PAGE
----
I write this piece before knowing the outcome of the election. It is unlikely the caustic debate will cease when the outcome is known, but we should try to ratchet down the hostilities. Recriminations, gloating or grousing about the outcome, and similar conduct will not heal the wounds, either with our loved ones or our opponents. I will be focusing on what is important to me–the strength I’ve drawn from the loving and respectful relationship I had with my dear brother, Calvin– not some political candidate or issue that will soon fade from memory.

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3 thoughts on “Let’s focus on keeping our most important relationships strong”

  1. I have admired your courage over the years to stand up for what is right. I know by reading the Idaho Press and Idaho Statesman that you have taken a lot of heat in recognizing the cancer which Trump has inflicted on our nation and to the Republican Party. As I read your article this morning and confrontation at your brother’s funeral I could identify with the same kind of abortion claim by those who claim to be a “pro life” Trump voter.

    I am a lifetime 73 year old practicing Catholic and served the Catholic Church for 19 years as a Catholic School Principal, Catholic School Superintendent of Schools and Human Resource Director. I continue to be very involved in my faith as a volunteer. Yet, I remember hearing after I voted in 2016, while listening to Catholic Radio, that my soul was in danger of eternal damnation unless I voted for Trump.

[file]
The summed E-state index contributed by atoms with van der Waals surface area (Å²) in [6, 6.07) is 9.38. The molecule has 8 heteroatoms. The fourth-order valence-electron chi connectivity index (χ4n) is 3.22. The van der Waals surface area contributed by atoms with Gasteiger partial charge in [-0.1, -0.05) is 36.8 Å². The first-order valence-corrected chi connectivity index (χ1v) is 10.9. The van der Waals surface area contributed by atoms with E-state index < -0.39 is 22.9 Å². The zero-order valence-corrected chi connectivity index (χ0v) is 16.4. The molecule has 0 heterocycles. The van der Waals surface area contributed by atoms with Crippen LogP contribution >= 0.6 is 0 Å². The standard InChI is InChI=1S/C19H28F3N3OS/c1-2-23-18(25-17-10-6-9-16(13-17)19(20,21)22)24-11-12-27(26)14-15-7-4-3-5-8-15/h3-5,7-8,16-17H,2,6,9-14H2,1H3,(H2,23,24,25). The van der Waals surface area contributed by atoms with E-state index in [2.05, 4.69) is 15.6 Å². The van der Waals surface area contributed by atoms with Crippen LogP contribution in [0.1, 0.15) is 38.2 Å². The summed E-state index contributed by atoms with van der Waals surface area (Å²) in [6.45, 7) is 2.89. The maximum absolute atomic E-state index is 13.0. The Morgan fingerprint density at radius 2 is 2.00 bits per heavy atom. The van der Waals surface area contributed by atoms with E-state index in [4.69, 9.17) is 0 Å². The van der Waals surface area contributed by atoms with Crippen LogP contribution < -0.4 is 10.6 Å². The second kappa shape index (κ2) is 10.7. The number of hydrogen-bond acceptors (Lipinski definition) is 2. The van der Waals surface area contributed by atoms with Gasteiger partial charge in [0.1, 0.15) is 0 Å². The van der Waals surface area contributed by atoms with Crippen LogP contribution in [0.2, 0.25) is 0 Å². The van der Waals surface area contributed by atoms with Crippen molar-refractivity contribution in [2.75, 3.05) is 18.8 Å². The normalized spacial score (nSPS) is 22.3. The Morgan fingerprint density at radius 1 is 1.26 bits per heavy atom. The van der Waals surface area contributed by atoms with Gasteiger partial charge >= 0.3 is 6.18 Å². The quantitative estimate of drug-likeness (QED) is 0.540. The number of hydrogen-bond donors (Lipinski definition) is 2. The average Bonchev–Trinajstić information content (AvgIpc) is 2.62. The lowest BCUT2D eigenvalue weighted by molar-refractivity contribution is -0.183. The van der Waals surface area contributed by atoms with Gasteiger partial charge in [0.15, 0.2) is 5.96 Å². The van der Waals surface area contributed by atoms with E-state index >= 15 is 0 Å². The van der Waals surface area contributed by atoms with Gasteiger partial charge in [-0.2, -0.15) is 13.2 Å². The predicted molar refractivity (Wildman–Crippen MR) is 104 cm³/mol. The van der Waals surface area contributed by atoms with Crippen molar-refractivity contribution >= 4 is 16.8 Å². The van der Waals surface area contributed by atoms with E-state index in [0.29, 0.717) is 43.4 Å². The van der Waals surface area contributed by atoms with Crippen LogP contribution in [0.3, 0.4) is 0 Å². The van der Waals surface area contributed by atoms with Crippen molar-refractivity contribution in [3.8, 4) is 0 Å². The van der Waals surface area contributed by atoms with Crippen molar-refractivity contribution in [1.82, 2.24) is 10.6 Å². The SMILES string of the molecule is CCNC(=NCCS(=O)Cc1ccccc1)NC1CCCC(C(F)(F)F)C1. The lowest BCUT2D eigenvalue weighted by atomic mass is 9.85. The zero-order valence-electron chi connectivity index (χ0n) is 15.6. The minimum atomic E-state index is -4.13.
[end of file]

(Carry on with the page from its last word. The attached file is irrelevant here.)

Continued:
However, I know the teachings of my faith and the supremacy of an informed conscience and now recognize that the priest who shared this opinion was possibly committing the sin of spiritual abuse. My response now is that I voted pro life which is why I voted for Joe Biden.

    I voted for leadership which would take the necessary steps to save Christ’s creation for the unborn and born;

    I voted for leadership which is capable of making critical national security decisions in a time when an incompetent move could result in nuclear annihilation;

    I vote for leadership which is not self serving and which will listen to experts during times of crisis resulting in the savings of thousands, perhaps millions, of lives born and unborn;

    I vote for leadership which welcomes those fleeing with their families to a nation which brings hope;

    I vote for leadership which reaches out to the disenfranchised and the poor;

    I vote for servant and empathetic leadership knowing that an extreme narcissist ultimately serves only himself;

    I voted for a practicing Catholic who lives the Beatitudes;

    I voted for Joe Biden knowing that the alternative of embracing evil in leadership never results in a greater good.

    Know that you are appreciated for your courage and for your service to our community and our state.

    God bless,

    Bob Fontaine

    1. Bob: Thanks for your eloquent comment. It brought tears to my eyes and gave me hope for a country where social justice is once more at the forefront of national policy. My best, Jim